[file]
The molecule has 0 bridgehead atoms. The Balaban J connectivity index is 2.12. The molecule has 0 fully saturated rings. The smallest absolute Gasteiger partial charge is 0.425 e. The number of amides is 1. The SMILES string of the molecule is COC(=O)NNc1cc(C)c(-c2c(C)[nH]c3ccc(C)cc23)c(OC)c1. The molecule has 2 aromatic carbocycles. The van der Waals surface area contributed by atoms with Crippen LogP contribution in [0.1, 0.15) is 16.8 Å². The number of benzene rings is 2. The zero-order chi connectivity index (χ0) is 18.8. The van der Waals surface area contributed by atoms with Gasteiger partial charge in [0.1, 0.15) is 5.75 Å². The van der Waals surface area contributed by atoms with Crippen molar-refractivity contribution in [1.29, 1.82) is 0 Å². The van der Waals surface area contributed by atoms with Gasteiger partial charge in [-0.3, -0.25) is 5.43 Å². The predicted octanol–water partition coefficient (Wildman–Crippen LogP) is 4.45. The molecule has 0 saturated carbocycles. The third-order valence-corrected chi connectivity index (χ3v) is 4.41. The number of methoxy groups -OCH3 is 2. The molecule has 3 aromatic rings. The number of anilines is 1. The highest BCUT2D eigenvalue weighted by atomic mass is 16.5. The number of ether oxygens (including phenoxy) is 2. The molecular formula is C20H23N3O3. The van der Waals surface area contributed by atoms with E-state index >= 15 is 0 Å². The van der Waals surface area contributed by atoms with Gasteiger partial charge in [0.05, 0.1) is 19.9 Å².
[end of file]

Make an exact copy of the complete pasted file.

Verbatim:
The molecule has 0 bridgehead atoms. The Balaban J connectivity index is 2.12. The molecule has 0 fully saturated rings. The smallest absolute Gasteiger partial charge is 0.425 e. The number of amides is 1. The SMILES string of the molecule is COC(=O)NNc1cc(C)c(-c2c(C)[nH]c3ccc(C)cc23)c(OC)c1. The molecule has 2 aromatic carbocycles. The van der Waals surface area contributed by atoms with Crippen LogP contribution in [0.1, 0.15) is 16.8 Å². The number of benzene rings is 2. The zero-order chi connectivity index (χ0) is 18.8. The van der Waals surface area contributed by atoms with Gasteiger partial charge in [0.1, 0.15) is 5.75 Å². The van der Waals surface area contributed by atoms with Crippen molar-refractivity contribution in [1.29, 1.82) is 0 Å². The van der Waals surface area contributed by atoms with Gasteiger partial charge in [-0.3, -0.25) is 5.43 Å². The predicted octanol–water partition coefficient (Wildman–Crippen LogP) is 4.45. The molecule has 0 saturated carbocycles. The third-order valence-corrected chi connectivity index (χ3v) is 4.41. The number of methoxy groups -OCH3 is 2. The molecule has 3 aromatic rings. The number of anilines is 1. The highest BCUT2D eigenvalue weighted by atomic mass is 16.5. The number of ether oxygens (including phenoxy) is 2. The molecular formula is C20H23N3O3. The van der Waals surface area contributed by atoms with E-state index >= 15 is 0 Å². The van der Waals surface area contributed by atoms with Gasteiger partial charge in [0.05, 0.1) is 19.9 Å².